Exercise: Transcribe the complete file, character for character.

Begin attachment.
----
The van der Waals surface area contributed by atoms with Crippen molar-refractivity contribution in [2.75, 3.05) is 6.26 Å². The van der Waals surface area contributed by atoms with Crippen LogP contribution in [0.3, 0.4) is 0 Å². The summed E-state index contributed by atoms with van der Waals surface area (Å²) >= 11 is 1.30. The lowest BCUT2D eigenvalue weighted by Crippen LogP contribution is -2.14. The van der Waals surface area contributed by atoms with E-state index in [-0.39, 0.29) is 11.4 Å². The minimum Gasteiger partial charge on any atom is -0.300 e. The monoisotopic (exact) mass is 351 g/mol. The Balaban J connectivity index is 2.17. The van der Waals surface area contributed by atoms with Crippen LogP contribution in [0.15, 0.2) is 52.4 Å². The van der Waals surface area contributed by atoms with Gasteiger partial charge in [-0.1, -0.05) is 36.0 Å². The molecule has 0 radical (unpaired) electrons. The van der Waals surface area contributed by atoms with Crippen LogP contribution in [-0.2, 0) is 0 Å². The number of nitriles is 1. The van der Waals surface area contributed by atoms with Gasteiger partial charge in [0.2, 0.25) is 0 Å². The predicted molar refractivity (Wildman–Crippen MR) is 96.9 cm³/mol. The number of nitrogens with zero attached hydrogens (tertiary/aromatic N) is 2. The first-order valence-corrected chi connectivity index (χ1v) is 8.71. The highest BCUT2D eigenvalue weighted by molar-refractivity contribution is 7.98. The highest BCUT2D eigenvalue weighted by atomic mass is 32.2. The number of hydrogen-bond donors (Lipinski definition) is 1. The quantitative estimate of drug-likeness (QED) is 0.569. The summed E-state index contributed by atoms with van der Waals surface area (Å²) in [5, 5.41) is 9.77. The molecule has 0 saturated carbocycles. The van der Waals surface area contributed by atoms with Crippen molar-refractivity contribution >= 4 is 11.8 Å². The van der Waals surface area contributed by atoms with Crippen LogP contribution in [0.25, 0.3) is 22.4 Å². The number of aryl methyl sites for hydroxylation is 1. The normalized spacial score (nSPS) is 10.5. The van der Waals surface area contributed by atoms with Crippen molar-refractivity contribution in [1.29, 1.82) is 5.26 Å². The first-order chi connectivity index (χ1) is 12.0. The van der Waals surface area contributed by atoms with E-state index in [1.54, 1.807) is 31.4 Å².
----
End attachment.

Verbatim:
The van der Waals surface area contributed by atoms with Crippen molar-refractivity contribution in [2.75, 3.05) is 6.26 Å². The van der Waals surface area contributed by atoms with Crippen LogP contribution in [0.3, 0.4) is 0 Å². The summed E-state index contributed by atoms with van der Waals surface area (Å²) >= 11 is 1.30. The lowest BCUT2D eigenvalue weighted by Crippen LogP contribution is -2.14. The van der Waals surface area contributed by atoms with E-state index in [-0.39, 0.29) is 11.4 Å². The minimum Gasteiger partial charge on any atom is -0.300 e. The monoisotopic (exact) mass is 351 g/mol. The Balaban J connectivity index is 2.17. The van der Waals surface area contributed by atoms with Crippen LogP contribution in [0.15, 0.2) is 52.4 Å². The van der Waals surface area contributed by atoms with Gasteiger partial charge in [-0.1, -0.05) is 36.0 Å². The molecule has 0 radical (unpaired) electrons. The van der Waals surface area contributed by atoms with Crippen LogP contribution in [-0.2, 0) is 0 Å². The number of nitriles is 1. The van der Waals surface area contributed by atoms with Gasteiger partial charge in [0.2, 0.25) is 0 Å². The predicted molar refractivity (Wildman–Crippen MR) is 96.9 cm³/mol. The number of nitrogens with zero attached hydrogens (tertiary/aromatic N) is 2. The first-order valence-corrected chi connectivity index (χ1v) is 8.71. The highest BCUT2D eigenvalue weighted by molar-refractivity contribution is 7.98. The highest BCUT2D eigenvalue weighted by atomic mass is 32.2. The number of hydrogen-bond donors (Lipinski definition) is 1. The quantitative estimate of drug-likeness (QED) is 0.569. The summed E-state index contributed by atoms with van der Waals surface area (Å²) in [5, 5.41) is 9.77. The molecule has 0 saturated carbocycles. The van der Waals surface area contributed by atoms with Crippen molar-refractivity contribution >= 4 is 11.8 Å². The van der Waals surface area contributed by atoms with Crippen LogP contribution in [0.25, 0.3) is 22.4 Å². The number of aryl methyl sites for hydroxylation is 1. The normalized spacial score (nSPS) is 10.5. The van der Waals surface area contributed by atoms with Crippen molar-refractivity contribution in [1.29, 1.82) is 5.26 Å². The first-order chi connectivity index (χ1) is 12.0. The van der Waals surface area contributed by atoms with E-state index in [1.54, 1.807) is 31.4 Å².